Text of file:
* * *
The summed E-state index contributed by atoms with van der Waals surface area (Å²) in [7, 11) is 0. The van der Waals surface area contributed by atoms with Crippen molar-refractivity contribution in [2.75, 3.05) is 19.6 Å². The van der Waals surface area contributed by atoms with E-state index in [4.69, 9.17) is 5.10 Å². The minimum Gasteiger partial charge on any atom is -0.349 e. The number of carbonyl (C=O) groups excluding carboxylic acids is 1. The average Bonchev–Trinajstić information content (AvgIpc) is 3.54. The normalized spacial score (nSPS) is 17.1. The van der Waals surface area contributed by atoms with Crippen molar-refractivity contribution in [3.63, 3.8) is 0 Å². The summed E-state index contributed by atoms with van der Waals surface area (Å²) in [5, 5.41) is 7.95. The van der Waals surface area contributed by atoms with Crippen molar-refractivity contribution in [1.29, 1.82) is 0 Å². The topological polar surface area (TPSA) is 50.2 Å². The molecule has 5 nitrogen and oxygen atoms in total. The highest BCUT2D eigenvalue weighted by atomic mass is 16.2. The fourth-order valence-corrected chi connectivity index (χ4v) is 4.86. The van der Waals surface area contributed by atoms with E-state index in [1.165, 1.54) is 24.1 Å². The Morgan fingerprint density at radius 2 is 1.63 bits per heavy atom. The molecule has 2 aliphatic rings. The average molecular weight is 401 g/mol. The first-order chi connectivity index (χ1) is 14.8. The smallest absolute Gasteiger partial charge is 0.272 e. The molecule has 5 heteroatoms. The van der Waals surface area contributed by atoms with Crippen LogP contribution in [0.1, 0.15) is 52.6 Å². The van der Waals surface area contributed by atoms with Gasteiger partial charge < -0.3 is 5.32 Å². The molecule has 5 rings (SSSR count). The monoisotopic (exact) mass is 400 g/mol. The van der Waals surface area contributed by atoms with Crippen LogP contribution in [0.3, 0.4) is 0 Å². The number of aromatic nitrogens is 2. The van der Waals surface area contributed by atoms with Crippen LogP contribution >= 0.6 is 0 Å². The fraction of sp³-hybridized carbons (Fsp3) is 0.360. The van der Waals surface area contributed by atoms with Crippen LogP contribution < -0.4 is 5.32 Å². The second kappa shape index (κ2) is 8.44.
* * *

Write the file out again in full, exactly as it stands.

The summed E-state index contributed by atoms with van der Waals surface area (Å²) in [7, 11) is 0. The van der Waals surface area contributed by atoms with Crippen molar-refractivity contribution in [2.75, 3.05) is 19.6 Å². The van der Waals surface area contributed by atoms with E-state index in [4.69, 9.17) is 5.10 Å². The minimum Gasteiger partial charge on any atom is -0.349 e. The number of carbonyl (C=O) groups excluding carboxylic acids is 1. The average Bonchev–Trinajstić information content (AvgIpc) is 3.54. The normalized spacial score (nSPS) is 17.1. The van der Waals surface area contributed by atoms with Crippen molar-refractivity contribution in [3.63, 3.8) is 0 Å². The summed E-state index contributed by atoms with van der Waals surface area (Å²) in [5, 5.41) is 7.95. The van der Waals surface area contributed by atoms with Crippen molar-refractivity contribution in [1.29, 1.82) is 0 Å². The topological polar surface area (TPSA) is 50.2 Å². The molecule has 5 nitrogen and oxygen atoms in total. The highest BCUT2D eigenvalue weighted by atomic mass is 16.2. The fourth-order valence-corrected chi connectivity index (χ4v) is 4.86. The van der Waals surface area contributed by atoms with E-state index in [1.165, 1.54) is 24.1 Å². The Morgan fingerprint density at radius 2 is 1.63 bits per heavy atom. The molecule has 2 aliphatic rings. The average molecular weight is 401 g/mol. The first-order chi connectivity index (χ1) is 14.8. The smallest absolute Gasteiger partial charge is 0.272 e. The molecule has 5 heteroatoms. The van der Waals surface area contributed by atoms with Crippen LogP contribution in [0.1, 0.15) is 52.6 Å². The van der Waals surface area contributed by atoms with Gasteiger partial charge < -0.3 is 5.32 Å². The molecule has 5 rings (SSSR count). The monoisotopic (exact) mass is 400 g/mol. The van der Waals surface area contributed by atoms with Crippen LogP contribution in [0.3, 0.4) is 0 Å². The number of aromatic nitrogens is 2. The van der Waals surface area contributed by atoms with Crippen LogP contribution >= 0.6 is 0 Å². The fraction of sp³-hybridized carbons (Fsp3) is 0.360. The van der Waals surface area contributed by atoms with Crippen LogP contribution < -0.4 is 5.32 Å². The second kappa shape index (κ2) is 8.44.